For many elderly Australians, a regimen of several prescription drugs is a daily fact of life. Over time, often beginning in middle age, health consumers can accumulate prescriptions to the point where they are using more medications than is medically necessary.
This phenomenon, known as polypharmacy, can have unintended and deleterious effects on an elderly consumer’s health, potentially leading to falls and cognitive impairment.
Professor Sarah Hilmer, from the University of Sydney School of Medicine, is on a mission to promote the 'deprescribing' of unnecessary drugs. She says inappropriate polypharmacy is almost universal amongst older public hospital inpatients but not addressed by routine care.
“There’s been a huge increase in the number of medicines available and people are starting to use them as preventative treatments in middle age and continuing them into old age,” says Professor Hilmer.
“As the consumer’s health changes over time, some of these treatments are no longer required, or become of low value. Compounding this is the issue of the prescribing cascade – doctors prescribing a drug to treat the effects of another drug, without realising they are doing so.”
In a translational research project funded by Sydney Health Partners, Professor Hilmer and her team are designing information to educate health consumers about inappropriate polypharmacy and the need to stop taking drugs that are no longer necessary.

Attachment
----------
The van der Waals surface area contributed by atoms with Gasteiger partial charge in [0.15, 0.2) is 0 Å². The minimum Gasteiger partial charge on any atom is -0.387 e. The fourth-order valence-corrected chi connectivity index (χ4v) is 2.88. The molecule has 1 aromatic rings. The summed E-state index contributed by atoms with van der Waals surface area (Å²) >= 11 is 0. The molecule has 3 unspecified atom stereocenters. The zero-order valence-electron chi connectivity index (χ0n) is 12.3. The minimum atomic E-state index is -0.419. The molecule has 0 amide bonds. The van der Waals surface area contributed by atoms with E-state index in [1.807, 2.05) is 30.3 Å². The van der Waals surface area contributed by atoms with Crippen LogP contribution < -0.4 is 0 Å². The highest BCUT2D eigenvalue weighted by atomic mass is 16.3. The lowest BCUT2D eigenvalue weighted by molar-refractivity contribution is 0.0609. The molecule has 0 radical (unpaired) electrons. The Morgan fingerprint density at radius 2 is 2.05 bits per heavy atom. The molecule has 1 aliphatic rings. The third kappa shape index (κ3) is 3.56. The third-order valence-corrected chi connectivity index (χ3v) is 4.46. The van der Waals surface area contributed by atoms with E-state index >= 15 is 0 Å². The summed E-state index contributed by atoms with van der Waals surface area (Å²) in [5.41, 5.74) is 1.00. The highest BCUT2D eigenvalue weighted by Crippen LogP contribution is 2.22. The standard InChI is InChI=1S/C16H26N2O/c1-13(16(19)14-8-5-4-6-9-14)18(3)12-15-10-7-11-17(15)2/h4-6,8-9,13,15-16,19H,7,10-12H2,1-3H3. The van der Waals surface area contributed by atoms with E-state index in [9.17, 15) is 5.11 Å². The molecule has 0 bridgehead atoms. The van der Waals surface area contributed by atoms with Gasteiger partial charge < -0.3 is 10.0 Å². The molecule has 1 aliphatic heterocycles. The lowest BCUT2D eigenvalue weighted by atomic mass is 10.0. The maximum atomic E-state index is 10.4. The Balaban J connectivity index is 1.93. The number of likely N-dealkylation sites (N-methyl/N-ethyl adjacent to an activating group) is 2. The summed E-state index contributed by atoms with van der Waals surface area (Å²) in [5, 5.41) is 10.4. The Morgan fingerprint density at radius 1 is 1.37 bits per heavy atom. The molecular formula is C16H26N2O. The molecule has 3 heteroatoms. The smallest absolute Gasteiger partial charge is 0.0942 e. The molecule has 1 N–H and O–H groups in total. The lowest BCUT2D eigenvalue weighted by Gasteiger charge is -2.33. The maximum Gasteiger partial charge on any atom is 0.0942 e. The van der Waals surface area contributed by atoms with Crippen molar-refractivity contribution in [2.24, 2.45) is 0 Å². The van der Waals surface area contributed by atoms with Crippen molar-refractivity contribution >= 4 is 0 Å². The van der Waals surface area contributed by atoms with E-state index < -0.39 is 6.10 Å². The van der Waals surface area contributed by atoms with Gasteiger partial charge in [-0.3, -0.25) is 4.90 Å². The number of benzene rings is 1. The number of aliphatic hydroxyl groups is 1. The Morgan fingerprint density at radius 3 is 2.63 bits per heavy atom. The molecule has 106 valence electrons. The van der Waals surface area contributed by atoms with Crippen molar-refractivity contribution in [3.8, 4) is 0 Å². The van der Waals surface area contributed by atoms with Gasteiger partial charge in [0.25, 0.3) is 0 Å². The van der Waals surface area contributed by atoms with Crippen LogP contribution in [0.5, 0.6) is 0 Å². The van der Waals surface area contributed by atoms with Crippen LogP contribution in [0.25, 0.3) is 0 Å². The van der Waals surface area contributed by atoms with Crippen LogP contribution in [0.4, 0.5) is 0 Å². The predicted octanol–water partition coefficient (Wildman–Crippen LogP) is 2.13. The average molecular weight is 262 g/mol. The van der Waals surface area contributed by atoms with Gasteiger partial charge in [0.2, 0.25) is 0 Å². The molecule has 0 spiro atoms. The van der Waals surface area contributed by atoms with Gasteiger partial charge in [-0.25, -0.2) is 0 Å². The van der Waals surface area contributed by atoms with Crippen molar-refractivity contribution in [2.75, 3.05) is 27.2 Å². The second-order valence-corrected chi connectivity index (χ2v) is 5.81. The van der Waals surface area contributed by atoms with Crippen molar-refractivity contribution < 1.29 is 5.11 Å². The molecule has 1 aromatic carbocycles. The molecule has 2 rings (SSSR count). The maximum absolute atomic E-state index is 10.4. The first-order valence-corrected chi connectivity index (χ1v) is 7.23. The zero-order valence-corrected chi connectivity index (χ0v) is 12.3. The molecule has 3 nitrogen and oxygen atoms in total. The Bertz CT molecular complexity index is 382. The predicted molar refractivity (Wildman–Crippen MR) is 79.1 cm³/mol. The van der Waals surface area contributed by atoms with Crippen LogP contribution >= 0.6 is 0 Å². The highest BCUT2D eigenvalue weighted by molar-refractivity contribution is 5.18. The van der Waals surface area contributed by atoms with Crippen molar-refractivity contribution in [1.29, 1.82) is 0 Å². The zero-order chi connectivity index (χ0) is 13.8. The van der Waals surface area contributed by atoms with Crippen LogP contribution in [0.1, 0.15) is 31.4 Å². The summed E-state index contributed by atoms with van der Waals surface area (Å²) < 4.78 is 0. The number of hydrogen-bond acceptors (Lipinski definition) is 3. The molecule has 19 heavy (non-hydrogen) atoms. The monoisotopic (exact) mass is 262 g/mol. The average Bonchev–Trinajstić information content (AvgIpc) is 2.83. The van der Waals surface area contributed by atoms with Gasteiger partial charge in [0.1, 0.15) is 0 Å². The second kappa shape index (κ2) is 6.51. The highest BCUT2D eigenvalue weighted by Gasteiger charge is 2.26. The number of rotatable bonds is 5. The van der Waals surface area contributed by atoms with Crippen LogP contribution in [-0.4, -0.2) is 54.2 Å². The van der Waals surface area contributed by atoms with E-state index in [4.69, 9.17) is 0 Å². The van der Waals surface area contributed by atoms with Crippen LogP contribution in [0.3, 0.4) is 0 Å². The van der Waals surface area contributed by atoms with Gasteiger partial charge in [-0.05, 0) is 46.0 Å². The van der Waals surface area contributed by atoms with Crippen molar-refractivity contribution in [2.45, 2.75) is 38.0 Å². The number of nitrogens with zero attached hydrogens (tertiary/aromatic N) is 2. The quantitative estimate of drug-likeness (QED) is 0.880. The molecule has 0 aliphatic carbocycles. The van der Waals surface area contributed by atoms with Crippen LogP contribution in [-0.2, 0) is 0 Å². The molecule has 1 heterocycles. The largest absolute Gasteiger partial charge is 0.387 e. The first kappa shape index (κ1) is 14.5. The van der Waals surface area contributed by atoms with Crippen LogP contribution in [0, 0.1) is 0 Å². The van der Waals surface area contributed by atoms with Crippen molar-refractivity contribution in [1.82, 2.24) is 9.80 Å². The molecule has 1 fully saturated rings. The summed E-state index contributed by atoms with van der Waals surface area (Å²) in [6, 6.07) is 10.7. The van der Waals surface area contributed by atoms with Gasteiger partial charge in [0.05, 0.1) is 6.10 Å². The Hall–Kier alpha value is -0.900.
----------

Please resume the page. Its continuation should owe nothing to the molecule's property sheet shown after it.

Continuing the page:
“The whole idea of deprescribing is a relatively new field. The term was first coined in 2003 and clinician guidelines have only come out in the last five years or so. Providing consumers with guidelines is clearly the next step we have to take.”
If the consumer doesn’t know what is going on, then changes made in one part of the health system get lost as they move into the next part
Professor Hilmer, who is Head of the Department of Clinical Pharmacology and a Senior Staff Specialist in Aged Care at Royal North Shore Hospital, says that up until now, almost no written resources explicitly addressing the problem have been aimed at patients. She is collaborating with two University of Sydney experts in communicating with patients, Professor Parisa Aslani and Dr Jesse Jansen, to produce written resources, which target consumers.
“Our aim is that the information we develop will improve patient adherence to medication changes after they are discharged,” said Professor Hilmer.
“We need communications in which not only is the information logical and easy to understand but where the emotional message is clear - because when it comes to stopping drugs it’s not just about understanding the facts it’s also about feeling comfortable with them.”
The consumer resources developed through the project will be included in a bundle of interventions that aim to reduce inappropriate polypharmacy in older inpatients. These will be piloted at Concord and Royal North Shore Hospitals in the coming year.
“It’s not just doctors who need to know about the problem. If the consumer doesn’t know what is going on, then changes made in one part of the health system get lost as they move into the next part,” said Professor Hilmer.
“We will pilot the information we develop with consumers who are not currently taking prescription medicines and use questionnaires to test whether they can understand it, know what to do with it and, importantly, would be comfortable following it.”